Last Updated on June 8, 2022, by eNotes Editorial. Word Count: 849
Snapshot: Disneyland 8:57 a.m., Saturday, June 25th
Disneyland is again ready for business two weeks after the official end of the Tap-Out. An unnamed eighteen-year old, the park’s newly hired ticket taker, waits at the front gate for the park to open. The Emerald Gates of Disneyland open at exactly nine o’ clock, marking humanity’s return to normalcy.
It is two weeks after the Tap-Out. Alyssa takes a shower in her house, mindful of the water she consumes. She thinks of the three types of people who have survived the Tap-Out: the PTSD victims (such as herself), the “heroes,” and the “shadows”—those who can’t face the unspeakable things they did to survive. She also thinks of how things worked out for the people in her lives. Her mother had to be hospitalized after the Laguna Beach riot, and her father was jailed because he was mistaken for one of the violent instigators. Their parents then arrived home to find Alyssa and Garrett gone. The two, along with Kelton, were air-lifted out of the San Gabriel reservoir and into the evacuation center at Lake Arrowhead, where they were treated for smoke inhalation. Luckily, Alyssa and Garrett were able to reunite with their parents after reaching out to them from Arrowhead. Uncle Basil is also back with the Morrows, having tragically lost Daphne.
Alyssa goes down to the living room and catches the television announcing the resignation of the governor of Arizona—one of many public officials who have stepped down. She asks Garrett if he’s ready to leave, but he tells her he doesn’t want to come. Kelton then comes in and switches the channel to a news report featuring Henry, who is being interviewed for allegedly rescuing people from a burning building in Tustin. However, Alyssa and Kelton know that Henry was nowhere near Tustin at the time of the Tap-Out. They also find out from the report that Henry’s last name is Groyne and that he is only thirteen years old. After complaining about Henry’s lies, the two decide to laugh it off and go outside.
Outside, Alyssa glances at the “for sale” sign in the McCrackens’ front yard. She thinks of the McCrackens’ divorce and the traumatic events they all experienced inside their home. Kelton tells her that he will be staying at his father’s until the latter heads off to Idaho, after which he will be staying with his mother. Alyssa and Kelton then talk about the nature of their relationship and jokingly schedule a date in thirty years. Finally, Alyssa’s father pulls up to the curb and asks them if they’re ready to go. It is revealed that they are going to Foothill Hospital, where an unnamed patient being treated for burns—hinted to be Jacqui—has listed Alyssa Morrow as her emergency contact.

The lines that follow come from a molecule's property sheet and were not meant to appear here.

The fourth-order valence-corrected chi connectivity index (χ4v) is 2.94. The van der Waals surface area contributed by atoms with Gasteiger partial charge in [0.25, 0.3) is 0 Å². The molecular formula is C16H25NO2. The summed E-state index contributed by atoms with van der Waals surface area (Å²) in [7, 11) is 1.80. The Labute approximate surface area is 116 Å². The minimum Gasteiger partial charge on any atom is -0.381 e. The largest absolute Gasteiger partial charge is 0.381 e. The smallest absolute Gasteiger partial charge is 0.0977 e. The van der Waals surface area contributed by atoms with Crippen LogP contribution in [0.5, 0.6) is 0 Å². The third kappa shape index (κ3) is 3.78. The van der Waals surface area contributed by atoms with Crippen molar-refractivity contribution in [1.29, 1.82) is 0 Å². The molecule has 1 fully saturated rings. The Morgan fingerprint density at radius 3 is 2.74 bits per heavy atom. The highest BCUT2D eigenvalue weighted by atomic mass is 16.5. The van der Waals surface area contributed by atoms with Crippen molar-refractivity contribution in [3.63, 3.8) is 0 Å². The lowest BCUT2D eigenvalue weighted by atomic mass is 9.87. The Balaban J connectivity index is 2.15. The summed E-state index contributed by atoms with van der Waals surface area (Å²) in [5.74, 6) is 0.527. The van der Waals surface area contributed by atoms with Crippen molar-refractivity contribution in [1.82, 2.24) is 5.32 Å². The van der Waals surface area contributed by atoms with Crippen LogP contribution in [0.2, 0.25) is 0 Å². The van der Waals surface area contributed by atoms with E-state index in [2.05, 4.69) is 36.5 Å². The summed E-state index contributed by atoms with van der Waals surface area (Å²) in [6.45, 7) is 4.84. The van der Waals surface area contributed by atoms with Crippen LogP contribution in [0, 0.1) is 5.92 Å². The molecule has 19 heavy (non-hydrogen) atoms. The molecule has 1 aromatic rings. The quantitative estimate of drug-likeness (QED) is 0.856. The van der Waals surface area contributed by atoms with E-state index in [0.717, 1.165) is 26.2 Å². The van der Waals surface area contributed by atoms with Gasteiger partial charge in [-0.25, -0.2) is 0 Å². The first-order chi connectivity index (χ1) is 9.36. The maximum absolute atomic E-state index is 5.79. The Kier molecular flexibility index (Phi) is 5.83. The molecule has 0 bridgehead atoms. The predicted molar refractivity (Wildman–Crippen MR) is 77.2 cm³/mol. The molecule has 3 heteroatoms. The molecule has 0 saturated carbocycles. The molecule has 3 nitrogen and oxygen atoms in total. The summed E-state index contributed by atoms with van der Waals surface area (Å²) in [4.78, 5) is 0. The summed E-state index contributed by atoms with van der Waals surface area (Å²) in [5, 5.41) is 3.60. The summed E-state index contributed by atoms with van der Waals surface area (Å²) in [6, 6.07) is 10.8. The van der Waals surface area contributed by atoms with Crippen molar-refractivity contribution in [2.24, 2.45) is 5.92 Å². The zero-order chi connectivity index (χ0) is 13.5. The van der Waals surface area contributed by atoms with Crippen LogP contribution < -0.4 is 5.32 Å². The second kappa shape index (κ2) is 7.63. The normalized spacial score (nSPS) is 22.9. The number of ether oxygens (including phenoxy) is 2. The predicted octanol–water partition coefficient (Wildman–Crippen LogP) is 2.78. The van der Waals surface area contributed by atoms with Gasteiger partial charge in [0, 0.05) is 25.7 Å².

The opening scene of the final chapter mirrors that of the first. Instead of an image of a dry tap, however, readers are met with the image of a soaking wet sponge. The image is powerful in its simplicity, as it immediately marks a return to civilization. The opening phrase “Soapy sponge, wet washcloth, dry towel, repeat” also implies that Alyssa has learned a valuable lesson from her experiences during the Tap-Out: that she must appreciate and try to conserve life’s simple luxuries. Alyssa bathes without turning on the shower and instead tries her best to use simply a sponge, a washcloth, and a basin of water to clean herself. Although this isn’t likely the behavior of all the survivors of the Tap-Out, the novel raises it as the ideal.
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novel’s theme of classification, such as Richard’s classification of people as sheep, wolves, or herders, Alyssa classifies the survivors of the Tap-out as PTSD victims, heroes, or shadows. The “heroes” are those who have found in themselves the wisdom and strength to help others—one clear example of this is Charity, the Water Angel. Meanwhile, the difference between PTSD victims and “shadows” is that the latter feel deep shame at the possibly immoral things they did to survive, while the former are simply relieved to be alive. One of the “shadows” includes Alyssa’s high school classmate and varsity teammate Hali Hartling, who has gone from social and competitive to reclusive. In fact, Hali has her own “snapshot” chapter in the novel, where it is revealed that she was forced to perform sexual favors for water. However, Alyssa does not know this. It is clear from her classification that, for better or worse, the crisis has forced people to confront their true selves.
Finally, the last lines draw on the novel’s central motif of water and apply it to the human body. Alyssa contemplates the fact that the human body is sixty percent water. She knows from her experiences during the Tap-Out that humans are also composed of an extensive range of emotions such as grief, sorrow, and joy. The water inside people represents hope and the possibilities of the future.